Another Place at the Table by Kathy Harrison
Another Place at the Table by Kathy Harrison
For more than a decade, Kathy Harrison has sheltered a shifting cast of troubled youngsters-the offspring of prostitutes and addicts; the sons and daughters of abusers; and teenage parents who aren't equipped for parenthood. All this, in addition to raising her three biological sons and two adopted daughters. What would motivate someone to give herself over to constant, largely uncompensated chaos? For Harrison, the answer is easy. Another Place at the Table is the story of life at our social services' front lines, centered on three children who, when they come together in Harrison's home, nearly destroy it. It is the frank first-person story of a woman whose compassionate best intentions for a child are sometimes all that stand between violence and redemption.

Choosing to SEE by Mary Beth Chapman
Choosing to SEE by Mary Beth Chapman
Mary Beth Chapman is the wife of Grammy and Dove Award winning recording artist Steven Curtis Chapman. Together they began Show Hope, a nonprofit organization dedicated to caring for the world's most vulnerable children by providing financial assistance to families wishing to adopt, as well as increasing awareness of the orphan crisis and funneling resources to orphans domestically and internationally. Mary Beth serves as president of Show Hope and is a speaker for Women of Faith 2010 with her husband. She is also coauthor with Steven of the Shaoey and Dot series of children's picture books. Mary Beth and Steven have six children: Emily, Caleb, Will Franklin, and adopted daughters Shaohannah Hope, Stevey Joy, and Maria Sue, who is now with Jesus. The Chapmans live in Tennessee.

The Kid What Happened After My Boyfriend and I Decided to Go Get Pregnant by Dan Savage
The Kid: What Happened After My Boyfriend and I Decided to Go Get Pregnant by Dan Savage
Dan Savage's nationally syndicated sex advice column, "Savage Love," enrages and excites more than four million people each week. In The Kid, Savage tells a no-holds-barred, high-energy story of an ordinary American couple who wants to have a baby. Except that in this case the couple happens to be Dan and his boyfriend. That fact, in the face of a society enormously uneasy with gay adoption, makes for an edgy, entertaining, and illuminating read. When Dan and his boyfriend are finally presented with an infant badly in need of parenting, they find themselves caught up in a drama that extends well beyond the confines of their immediate world. A story about confronting homophobia, falling in love, getting older, and getting a little bit smarter, The Kid is a book about the very human desire to have a family.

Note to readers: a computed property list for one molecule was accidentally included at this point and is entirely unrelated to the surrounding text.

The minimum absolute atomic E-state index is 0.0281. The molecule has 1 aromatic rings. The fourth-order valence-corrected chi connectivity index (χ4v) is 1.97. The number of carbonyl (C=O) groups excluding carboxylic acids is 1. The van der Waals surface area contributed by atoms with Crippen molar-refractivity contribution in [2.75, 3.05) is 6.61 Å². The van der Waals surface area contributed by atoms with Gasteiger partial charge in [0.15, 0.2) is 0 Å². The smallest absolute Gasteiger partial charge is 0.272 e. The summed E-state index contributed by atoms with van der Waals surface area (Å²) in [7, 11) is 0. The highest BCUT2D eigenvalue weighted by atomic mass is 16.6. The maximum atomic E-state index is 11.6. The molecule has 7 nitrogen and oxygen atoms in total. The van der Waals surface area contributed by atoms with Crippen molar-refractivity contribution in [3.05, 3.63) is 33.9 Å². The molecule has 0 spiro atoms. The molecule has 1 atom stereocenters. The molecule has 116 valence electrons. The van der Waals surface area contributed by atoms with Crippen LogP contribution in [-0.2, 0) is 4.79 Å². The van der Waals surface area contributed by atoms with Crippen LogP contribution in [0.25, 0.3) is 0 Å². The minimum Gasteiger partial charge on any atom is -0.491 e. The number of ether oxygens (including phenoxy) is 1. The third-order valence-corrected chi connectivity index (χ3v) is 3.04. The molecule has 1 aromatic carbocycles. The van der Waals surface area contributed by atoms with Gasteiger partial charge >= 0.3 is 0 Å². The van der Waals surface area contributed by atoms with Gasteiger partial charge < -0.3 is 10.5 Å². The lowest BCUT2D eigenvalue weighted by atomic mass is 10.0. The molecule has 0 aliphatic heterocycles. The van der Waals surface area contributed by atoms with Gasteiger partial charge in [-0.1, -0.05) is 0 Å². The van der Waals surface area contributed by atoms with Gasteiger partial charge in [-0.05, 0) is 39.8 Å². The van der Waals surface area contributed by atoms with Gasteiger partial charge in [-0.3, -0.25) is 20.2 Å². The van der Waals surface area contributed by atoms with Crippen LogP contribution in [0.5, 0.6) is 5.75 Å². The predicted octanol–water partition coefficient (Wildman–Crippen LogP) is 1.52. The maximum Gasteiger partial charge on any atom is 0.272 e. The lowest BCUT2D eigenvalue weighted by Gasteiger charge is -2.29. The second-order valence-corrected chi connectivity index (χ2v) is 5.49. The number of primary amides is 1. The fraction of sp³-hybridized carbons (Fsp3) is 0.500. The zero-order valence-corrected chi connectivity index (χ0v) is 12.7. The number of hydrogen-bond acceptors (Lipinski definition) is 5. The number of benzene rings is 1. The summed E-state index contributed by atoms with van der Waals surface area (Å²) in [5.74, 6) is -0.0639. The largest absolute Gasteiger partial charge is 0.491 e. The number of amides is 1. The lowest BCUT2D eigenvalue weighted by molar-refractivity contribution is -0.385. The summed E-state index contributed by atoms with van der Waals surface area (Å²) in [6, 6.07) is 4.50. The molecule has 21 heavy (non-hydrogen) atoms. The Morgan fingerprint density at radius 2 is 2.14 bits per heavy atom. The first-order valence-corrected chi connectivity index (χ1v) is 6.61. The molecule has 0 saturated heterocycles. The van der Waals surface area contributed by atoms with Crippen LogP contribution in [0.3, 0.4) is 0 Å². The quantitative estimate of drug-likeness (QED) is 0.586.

Geisha, a Life by Mineko Iwasaki
Geisha, a Life by Mineko Iwasaki, Rande Brown
Celebrated as the most successful geisha of her generation, Mineko Iwasaki was only five years old when she left her parents' home for the world of the geisha. For the next twenty-five years, she would live a life filled with extraordinary professional demands and rich rewards. She would learn the formal customs and language of the geisha, and study the ancient arts of Japanese dance and music. She would enchant kings and princes, captains of industry, and titans of the entertainment world, some of whom would become her dearest friends. Through great pride and determination, she would be hailed as one of the most prized geishas in Japan's history, and one of the last great practitioners of this now fading art form. In Geisha, a Life, Mineko Iwasaki tells her story, from her warm early childhood, to her intense yet privileged upbringing in the Iwasaki okiya (household), to her years as a renowned geisha, and finally, to her decision at the age of twenty-nine to retire and marry, a move that would mirror the demise of geisha culture. Mineko brings to life the beauty and wonder of Gion Kobu, a place that "existed in a world apart, a special realm whose mission and identity depended on preserving the time-honored traditions of the past." She illustrates how it coexisted within post-World War II Japan at a time when the country was undergoing its radical transformation from a post-feudal society to a modern one.